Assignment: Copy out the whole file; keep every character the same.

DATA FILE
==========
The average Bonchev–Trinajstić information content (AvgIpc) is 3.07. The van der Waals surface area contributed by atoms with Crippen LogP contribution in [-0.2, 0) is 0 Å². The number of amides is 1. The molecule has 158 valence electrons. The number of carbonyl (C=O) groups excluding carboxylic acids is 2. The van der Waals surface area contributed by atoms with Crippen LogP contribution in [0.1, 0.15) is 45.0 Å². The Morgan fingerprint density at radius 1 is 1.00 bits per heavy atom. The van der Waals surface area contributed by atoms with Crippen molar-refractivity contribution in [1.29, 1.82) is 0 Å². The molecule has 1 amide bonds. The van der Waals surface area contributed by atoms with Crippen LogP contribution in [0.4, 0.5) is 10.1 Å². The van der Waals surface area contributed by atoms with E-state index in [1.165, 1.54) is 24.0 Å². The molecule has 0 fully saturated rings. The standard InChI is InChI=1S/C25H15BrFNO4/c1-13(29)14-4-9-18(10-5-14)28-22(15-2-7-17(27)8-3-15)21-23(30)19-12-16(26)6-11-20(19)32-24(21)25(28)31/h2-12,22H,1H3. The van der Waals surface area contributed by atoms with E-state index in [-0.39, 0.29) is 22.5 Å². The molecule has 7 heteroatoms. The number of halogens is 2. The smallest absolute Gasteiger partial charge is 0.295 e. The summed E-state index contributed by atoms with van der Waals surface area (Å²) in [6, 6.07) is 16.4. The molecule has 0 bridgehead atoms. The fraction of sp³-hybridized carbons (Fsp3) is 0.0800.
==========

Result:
The average Bonchev–Trinajstić information content (AvgIpc) is 3.07. The van der Waals surface area contributed by atoms with Crippen LogP contribution in [-0.2, 0) is 0 Å². The number of amides is 1. The molecule has 158 valence electrons. The number of carbonyl (C=O) groups excluding carboxylic acids is 2. The van der Waals surface area contributed by atoms with Crippen LogP contribution in [0.1, 0.15) is 45.0 Å². The Morgan fingerprint density at radius 1 is 1.00 bits per heavy atom. The van der Waals surface area contributed by atoms with Crippen molar-refractivity contribution in [1.29, 1.82) is 0 Å². The molecule has 1 amide bonds. The van der Waals surface area contributed by atoms with Crippen LogP contribution in [0.4, 0.5) is 10.1 Å². The van der Waals surface area contributed by atoms with E-state index in [1.165, 1.54) is 24.0 Å². The molecule has 0 fully saturated rings. The standard InChI is InChI=1S/C25H15BrFNO4/c1-13(29)14-4-9-18(10-5-14)28-22(15-2-7-17(27)8-3-15)21-23(30)19-12-16(26)6-11-20(19)32-24(21)25(28)31/h2-12,22H,1H3. The van der Waals surface area contributed by atoms with E-state index in [-0.39, 0.29) is 22.5 Å². The molecule has 7 heteroatoms. The number of halogens is 2. The smallest absolute Gasteiger partial charge is 0.295 e. The summed E-state index contributed by atoms with van der Waals surface area (Å²) in [6, 6.07) is 16.4. The molecule has 0 bridgehead atoms. The fraction of sp³-hybridized carbons (Fsp3) is 0.0800.